The “net debt” sleight-of-hand

The Vancouver Sun’s Harvey Enchin comments on Finance Minister Jim Flaherty’s net debt elimination plan, pointing out some nuances in changed accounting practice around the concept of “net debt”:

 

When Finance Minister Jim Flaherty vowed to wipe out Canada’s net debt by 2021, many people heard something else. They thought he had made a pledge to pay off the federal debt.

As it became clear that he intended nothing of the sort, the government was accused of everything from deceit to dishonesty.

But, contrary to Liberal MP John McCallum’s charge that only a handful of economist are aware of it, net debt is a widely recognized term that has been used in government accounts, and in the corporate world, for many years.

In business, net debt — though not a measure under generally accepted accounting principles (GAAP) measure — is typically defined as long-term debt plus current maturities minus cash and equivalents, and is one of the components in a number of ratios used to determine compliance with debt covenants.

The Organization for Economic Development and Cooperation uses net debt as an international comparator because it is a standard measure most countries have adopted. In calculating net debt, the OECD excludes government employee pension liabilities, and Canada has followed that practice.

In Canada’s public accounts, net debt used to be the same as the accumulated deficit, but a move to full accrual accounting in 2002, a change fully supported by the Public Sector Accounting Board of the Canadian Institute of Chartered Accountants, altered the way it was presented. By removing unfunded pension liabilities for public servants, Canada is on comparable footing with its G-7 counterparts.

… The winds of change could derail the zero net debt program, which is based on a broad range of assumptions about economic growth, inflation, interest rates, investment returns and actuarial forecasts.And the plan depends to some degree on the provinces’ buy-in, since they’ll have to apply at least some of their surpluses, estimated at $13 billion this year, to debt repayment.

Despite these uncertainties, the federal government’s goal, which will make Canada the first G-7 country to bring its debt in line with assets, seems achievable and worthwhile.

No matter how you measure it, paying down debt is good public policy.

 

What is with that throwaway line at the end? Nothing in the article above makes that case. If anything, Enchin should take that editorial space to point out that the large drop in debt-to-GDP has been largely due to GDP growth, and only a small portion from annual surpluses After deftly weaving down the ice, Enchin blows the shot way wide of the open net.

While many people are warm to the idea of debt reduction, as they are to reducing their mortgage, there are substantial opportunity costs. The rate of return on debt reduction is the average rate of return on government bonds, around 5% give or take. Maintaining debt at that financing cost is a good bet if you have alternative investments that pay back a higher return.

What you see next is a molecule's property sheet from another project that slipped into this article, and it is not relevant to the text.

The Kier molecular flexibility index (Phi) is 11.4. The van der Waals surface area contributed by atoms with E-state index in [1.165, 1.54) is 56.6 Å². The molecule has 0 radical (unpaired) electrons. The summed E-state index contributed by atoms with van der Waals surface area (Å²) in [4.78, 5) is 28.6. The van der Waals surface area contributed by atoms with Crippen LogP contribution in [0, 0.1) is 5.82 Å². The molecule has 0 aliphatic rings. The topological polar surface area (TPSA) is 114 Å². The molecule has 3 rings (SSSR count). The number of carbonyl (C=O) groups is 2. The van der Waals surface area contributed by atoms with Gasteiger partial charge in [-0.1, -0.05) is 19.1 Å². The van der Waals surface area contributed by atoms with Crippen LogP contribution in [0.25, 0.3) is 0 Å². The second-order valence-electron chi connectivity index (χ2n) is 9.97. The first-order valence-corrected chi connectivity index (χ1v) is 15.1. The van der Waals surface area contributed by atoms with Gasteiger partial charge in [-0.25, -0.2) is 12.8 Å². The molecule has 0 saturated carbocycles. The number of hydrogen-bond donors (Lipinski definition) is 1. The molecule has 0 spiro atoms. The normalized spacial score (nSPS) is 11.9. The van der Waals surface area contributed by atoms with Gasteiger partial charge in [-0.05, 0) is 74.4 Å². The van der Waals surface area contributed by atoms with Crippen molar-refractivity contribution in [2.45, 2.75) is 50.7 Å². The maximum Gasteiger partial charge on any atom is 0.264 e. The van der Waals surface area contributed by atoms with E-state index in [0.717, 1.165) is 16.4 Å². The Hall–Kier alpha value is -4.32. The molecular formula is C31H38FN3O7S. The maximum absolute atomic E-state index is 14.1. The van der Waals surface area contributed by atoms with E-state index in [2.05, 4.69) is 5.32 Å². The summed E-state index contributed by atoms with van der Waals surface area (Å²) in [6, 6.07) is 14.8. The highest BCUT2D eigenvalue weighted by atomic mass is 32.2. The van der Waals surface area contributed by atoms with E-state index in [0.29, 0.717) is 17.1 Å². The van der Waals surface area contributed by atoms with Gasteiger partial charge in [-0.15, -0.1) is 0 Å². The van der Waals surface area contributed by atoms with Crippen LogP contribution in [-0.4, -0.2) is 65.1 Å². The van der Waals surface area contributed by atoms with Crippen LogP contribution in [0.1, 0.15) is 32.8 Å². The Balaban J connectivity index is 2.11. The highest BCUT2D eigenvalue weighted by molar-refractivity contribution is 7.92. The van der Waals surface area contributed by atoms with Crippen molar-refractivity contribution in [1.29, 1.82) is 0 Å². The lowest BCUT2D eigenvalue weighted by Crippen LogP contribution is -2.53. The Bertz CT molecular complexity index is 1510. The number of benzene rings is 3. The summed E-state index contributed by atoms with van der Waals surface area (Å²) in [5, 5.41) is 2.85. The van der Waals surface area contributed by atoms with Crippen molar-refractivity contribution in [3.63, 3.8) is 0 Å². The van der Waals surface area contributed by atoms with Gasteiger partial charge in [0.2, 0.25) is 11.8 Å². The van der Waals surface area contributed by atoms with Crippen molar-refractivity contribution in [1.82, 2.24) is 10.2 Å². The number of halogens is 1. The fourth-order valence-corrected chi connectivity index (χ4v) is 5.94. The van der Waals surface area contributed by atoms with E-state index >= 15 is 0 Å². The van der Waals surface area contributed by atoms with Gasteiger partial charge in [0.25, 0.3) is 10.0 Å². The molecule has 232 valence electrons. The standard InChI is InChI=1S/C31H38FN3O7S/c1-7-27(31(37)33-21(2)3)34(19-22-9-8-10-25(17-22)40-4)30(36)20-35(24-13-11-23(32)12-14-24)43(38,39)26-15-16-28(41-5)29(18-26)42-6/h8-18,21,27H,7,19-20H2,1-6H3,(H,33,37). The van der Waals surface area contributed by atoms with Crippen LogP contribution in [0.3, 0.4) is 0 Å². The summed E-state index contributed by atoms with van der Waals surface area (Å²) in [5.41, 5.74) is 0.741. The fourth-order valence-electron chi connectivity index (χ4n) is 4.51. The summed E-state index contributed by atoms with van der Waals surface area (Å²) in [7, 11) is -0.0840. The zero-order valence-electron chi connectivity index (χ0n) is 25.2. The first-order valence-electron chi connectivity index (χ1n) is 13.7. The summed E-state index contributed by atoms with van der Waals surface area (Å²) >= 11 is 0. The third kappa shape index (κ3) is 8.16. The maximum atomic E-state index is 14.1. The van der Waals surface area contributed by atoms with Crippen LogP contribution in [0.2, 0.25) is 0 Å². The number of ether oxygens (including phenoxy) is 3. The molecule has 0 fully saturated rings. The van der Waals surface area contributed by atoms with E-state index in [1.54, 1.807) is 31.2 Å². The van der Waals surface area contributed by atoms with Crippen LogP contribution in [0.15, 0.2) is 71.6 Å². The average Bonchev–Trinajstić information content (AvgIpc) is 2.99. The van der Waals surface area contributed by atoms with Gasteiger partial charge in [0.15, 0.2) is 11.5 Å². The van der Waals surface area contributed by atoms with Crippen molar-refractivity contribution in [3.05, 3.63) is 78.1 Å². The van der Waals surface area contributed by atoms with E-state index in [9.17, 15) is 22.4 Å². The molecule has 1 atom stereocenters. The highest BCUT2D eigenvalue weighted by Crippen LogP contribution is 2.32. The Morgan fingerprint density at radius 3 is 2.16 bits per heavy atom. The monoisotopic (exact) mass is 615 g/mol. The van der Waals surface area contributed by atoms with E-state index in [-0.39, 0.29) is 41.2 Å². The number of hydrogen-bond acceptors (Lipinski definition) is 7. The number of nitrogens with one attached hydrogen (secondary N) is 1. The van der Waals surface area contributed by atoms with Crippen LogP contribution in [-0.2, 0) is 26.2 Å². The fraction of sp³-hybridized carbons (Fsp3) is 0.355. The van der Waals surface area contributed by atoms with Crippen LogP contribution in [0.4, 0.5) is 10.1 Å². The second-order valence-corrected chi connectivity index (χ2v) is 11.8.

Investing that money in early childhood education, heck, almost all education, would generate much higher returns than that. Investing money in creating supportive housing the homeless and affordable housing for the working poor would also have a tremendous payback (we currently spend more on the homeless through the health care, criminal justice and social services than we would if we were to provide them with supportive housing, according to a study done for the BC government). And as the Stern Review points out, there is net gain if we were to invest in mitigating global warming.

 

 

3 comments

  • Has anyone tried to work out what kind of bump in health care spending that we can expect as the baby boom ages? To my mind, freeing up some fiscal room for that is pretty much the only remaining reason to be aggressive about debt reduction (when we were flirting with the debt wall, there were other reasons). But it’d be nice to know how *much* room needs to be made, so that there’s some idea of when we should stop worrying about it.

  • Stephen,

    I did this paper for the CCPA, recently released, that builds in demographic projections for health care (this was for BC). I find that aging is not that big a deal. All told, we need to increase expenditures in health care by 5% per year to stand still — that is, to accommodate population growth, aging and health care inflation. So as long as nominal GDP grows by 5% per year or more on average we should be fine (historical GDP growth over the past quarter century in BC is 5.7%). But even if growth were to slow down to 4% per year, the additional cost by 2031 (about the peak of seniors as a share of the population) is only an extra percentage point of GDP.

    http://www.policyalternatives.ca/documents/BC_Office_Pubs/bc_2006/aging_healthcare.pdf

  • There is no other way for a country to achieve needed future investments in climate change, healthcare, early childhood education or anything else other than through borrowing.
    The national debt is an asset for those who hold it, and a wealth tax such as an inheritance tax takes away the inter-generational transfer argument about the burden of the debt falling on the young.
    The idea of reducing public debt is to create space for corporate borrowing, period, it makes no more sense thatn to ask people to pay cash for a house

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